Canyon Ranch Holiday Eggnog

Canyon Ranch Holiday Eggnog
8 votes, 4.50 avg. rating (90% score)

This delicious recipe was created by destination spa Canyon Ranch for its holiday guests. Treat your own guests this season with this healthy version of a holiday staple.

The history of Eggnog can be traced back to the 17th century, where it was most popular in England as a warm beverage during the cold winters. Warmed milk, eggs, sugar, and Sherry or Brandy was served in a noggin – a small, wooden mug. This warm nog became quite popular at Christmas, when it was served, both hot and cold, in large quantities to holiday visitors.

Eggnog is called “coquito” in Puerto Rico, where rum is the liquor of choice. There, the drink has the added appeal of being made with fresh coconut juice or coconut milk. Mexican eggnog, known as “rompope”, was created in the convent of Santa Clara in the state of Puebla. The basic recipe is augmented with a heavy dose of Mexican cinnamon and rum or grain alcohol, and the resulting drink is sipped as a liqueur. In Peru, holidays are celebrated with a “biblia con pisco”, an eggnog made with pisco, a Peruvian brandy.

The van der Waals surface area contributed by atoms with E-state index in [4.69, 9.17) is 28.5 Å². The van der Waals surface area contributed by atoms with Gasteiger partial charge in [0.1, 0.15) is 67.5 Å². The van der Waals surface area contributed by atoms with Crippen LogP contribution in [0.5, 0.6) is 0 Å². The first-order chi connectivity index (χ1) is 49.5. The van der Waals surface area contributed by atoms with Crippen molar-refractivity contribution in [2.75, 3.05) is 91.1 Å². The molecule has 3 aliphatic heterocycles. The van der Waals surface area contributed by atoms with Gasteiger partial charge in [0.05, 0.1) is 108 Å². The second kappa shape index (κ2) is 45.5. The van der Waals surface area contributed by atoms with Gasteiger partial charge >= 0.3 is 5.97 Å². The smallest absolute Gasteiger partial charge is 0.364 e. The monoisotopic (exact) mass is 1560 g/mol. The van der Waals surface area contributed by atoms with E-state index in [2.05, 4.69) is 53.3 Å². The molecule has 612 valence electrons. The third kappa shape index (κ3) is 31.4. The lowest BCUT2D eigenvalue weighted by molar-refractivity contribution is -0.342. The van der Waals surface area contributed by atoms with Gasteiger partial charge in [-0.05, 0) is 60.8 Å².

Canyon Ranch Holiday Eggnog
By the Numbers
  • Serves: 4
  • Serving size: 3/4 cup
  • Cal: 170
  • Fat (g): 5
  • Carbs (g): 24
  • Sodium (mg): 82
  • Protein (g): 7
  • Chol (mg): 152
Recipes: Beverage
SpaFlyer says: Don't reach for prepared eggnog in the grocery store -- even if it's marked "lite." We find it's a nightmare of preservatives, sugar and additives. This recipe, whether you want a "lite" eggnog or not, is delicious. For those not avoiding alcohol, go ahead and add a splash of the real thing if you prefer.
  • 1 teaspoon cornstarch
  • 3 egg yolks
  • 5 tablespoons sugar
  • 2 1/2 cups reduced fat milk
  • 1/4 teaspoon nutmeg
  • Pinch cinnamon
  • 1/4 teaspoon rum extract
  • 1/2 teaspoon vanilla extract
  1. Combine cornstarch, egg yolks and 2 tablespoons sugar in a medium bowl.
  2. Whisk with a wire whip until egg yolks are lemon colored.
  3. Combine milk, 3 tablespoons sugar and nutmeg in a medium sauce pan.
  4. Scald milk mixture, stirring occasionally. Slowly add hot milk to egg mixture, whisking constantly, using wire whip.
  5. Pour back into sauce pan and continue to whisk 2 to 3 minutes over medium heat or until mixture thickens.
  6. Remove from heat and transfer to an ice bath.
  7. Add cinnamon and extracts.
  8. Cool completely.
  9. Serve in individual cups with a dash of cinnamon, nutmeg, or both.

With thanks to Canyon Ranch for the recipe; WhatsCookingAmerica.Net for historical information and background.

12/23/2010 |

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